WARNING, I'm from New York. Thin skinned people should maintain safe distance.

  6. #6
    Senior Member vredstein's Avatar
    Join Date
    Aug 2008
    Location
    Tucson, Arizona
    My Bikes
    '02 Lemond Buenos Aires, '98 Fuji Touring w/ Shimano Nexus premium, '06 Jamis Nova 853 cross frame set up as commuter, '03 Fuji Roubaix Pro 853 back up training bike
    Posts
    701
    Mentioned
    0 Post(s)
    Tagged
    0 Thread(s)
    Quote Originally Posted by dave_100 View Post
    Hi all

    So the bottom bracket on my bike keeps coming loose, please see 5 second video here that shows the problem:

    http://www.youtube.com/watch?v=DrKmwyHm-Xk&hd=1

    I took it to the shop and they tightened it, which didn't take long at all, however I don't think they tightened it that well because it has started getting loose again already after only 6 miles riding.

    I didnt see them tighten it so I'm not sure what kind of tool they used. I have researched a bit and have found different answers, some say you need lots of special tools, some say just a 32mm wrench,

    The below pics show a close up of the bracket, please can someone help me with which part needs tightening, and what tool I would need to tighten it? I'm thinking if I get the right tool it would save taking it to the shop each time and I can give it a proper tighten.

    The photos have labels on, so if you can specify easily, eg: A or B for example.

    From one side:

    http://img200.imageshack.us/img200/3906/dscf2351o.jpg
    http://img35.imageshack.us/img35/2594/dscf2350copy.jpg


    On the other side:

    http://img823.imageshack.us/img823/6960/dscf2352f.jpg

    The metal part label C is on this side of the bike, just behind all the plastic shielding:

    http://img709.imageshack.us/img709/2963/dscf2353i.jpg

    So yeah, 2 questions really, which tool is needed to tighten the bracket on this bike, and which part do I need to tighten?

    Hope this helps, please let me know if you need any more info to resolve
    After you've checked the drive side, making sure it's tight, and you don't need to service the bottom bracket (clean, change bearings, etc.) just adjust it, you only two tools and no need to remove the cranks.
    This one fits the 3-notch lock ring.
    http://www.parktool.com/product/cran...t-wrench-hcw-5
    This one fits the adjusting cup.
    http://www.parktool.com/product/adju...-wrench-hcw-11

    This is a nice tool because it's thin enough to fit between the adjustable cup and the crank arm.

    Adjusting these takes quite a bit of patience and good feel. Turning the 3-notch lock ring counterclockwise loosens it, giving you access to tighten or loosen the adjustable cup.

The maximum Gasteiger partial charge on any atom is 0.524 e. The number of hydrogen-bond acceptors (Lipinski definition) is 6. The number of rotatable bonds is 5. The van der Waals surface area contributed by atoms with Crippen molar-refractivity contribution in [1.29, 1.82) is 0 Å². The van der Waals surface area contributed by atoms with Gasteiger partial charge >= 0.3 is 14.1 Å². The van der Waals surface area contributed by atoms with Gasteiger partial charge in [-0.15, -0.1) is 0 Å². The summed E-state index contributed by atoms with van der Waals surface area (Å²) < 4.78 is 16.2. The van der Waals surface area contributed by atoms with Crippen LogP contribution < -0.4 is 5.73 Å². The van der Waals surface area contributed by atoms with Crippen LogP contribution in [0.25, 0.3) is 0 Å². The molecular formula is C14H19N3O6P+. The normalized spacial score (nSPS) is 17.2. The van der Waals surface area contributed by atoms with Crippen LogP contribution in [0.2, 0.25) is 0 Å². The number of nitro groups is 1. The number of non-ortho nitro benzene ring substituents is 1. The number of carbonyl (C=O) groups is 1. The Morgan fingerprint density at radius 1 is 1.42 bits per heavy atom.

After you've adjusted the cup and start locking down the ring by turning it clockwise, the cup may start to turn along with the ring, effectively make it tighter, screwing up the initial adjustment. If this happens, just adjust the cup a bit loose before tightening down the ring to make up for this added travel.
    Don't be surprised if you have to go through this procedure four or five times before you get it right. Sometimes you'll have to hold the cup adjusting tool firmly in place with one hand, preventing it from turning while you tighten the lock ring with the three-pronged tool in your other hand. Take care using the lock ring tool, making sure all three prongs of the tool are perfectly engaged in the three notches of the ring. If the ring is made of softer metal, it can get stripped. It's a very narrow fit, and takes a steady hand to remain engaged while tightening. The tool wants to twist left or right, slipping off the notches.
    If I get a unit that is comes loose, I'll be sure to grease the threads of the cup, leaving the last few exposed millimeters of the thread dry. I'll then apply blue thread locker to the threads that are left exposed outside of the frame's bottom bracket shell where the lock ring will be threaded. This can make adjustment more difficult for the reasons above, but it will ensure the ring won't loosen.
    I rarely use a hammer on a bike or tool, but I do find using a hammer on the lock ring tool works well to really cinch it down. This takes a very steady hand with constant clockwise pressure to prevent the tool from slipping off the notches as the hammer hits the other end of the tool.
    Last edited by vredstein; 08-22-11 at 09:45 AM.
    "See, it's not that getting wet is a big deal. Really, it's what you're getting wet with.
    Fenders....because it's probably urine."
    Bike Snob NYC

  7. #7
    Bikaholic blamp28's Avatar
    Join Date
    Dec 2006
    Location
    Western, Michigan
    My Bikes
    Trek Fuel 90, Giant OCR, Rans Screamer Tandem
    Posts
    1,465
    Mentioned
    0 Post(s)
    Tagged
    0 Thread(s)
    Quote Originally Posted by FBinNY View Post
    There's a third alternative, learn how to do the job. There are lots of tutorials available, and if someone isn't mechanically declined they can master this or most jobs.

    None of us were born knowing bike repair, and those who know had to learn. Hopefully the cost of this education won't be expensive damage to the bike or injury, but that too can be part of the process.

    The most important thing is to have a sense of your abilities and recognize when you're in over your head, and be willing to ask for help. 99% of bike repair is easy if you know how, and learning isn't too hard either.
    Fantasic post FB! Great points and why we are here.
    Trek Fuel XC MTB, Giant OCR Road Bike, Rans Screamer - Tandem

Posting Permissions

  • You may not post new threads
  • You may not post replies
  • You may not post attachments
  • You may not edit your posts
  •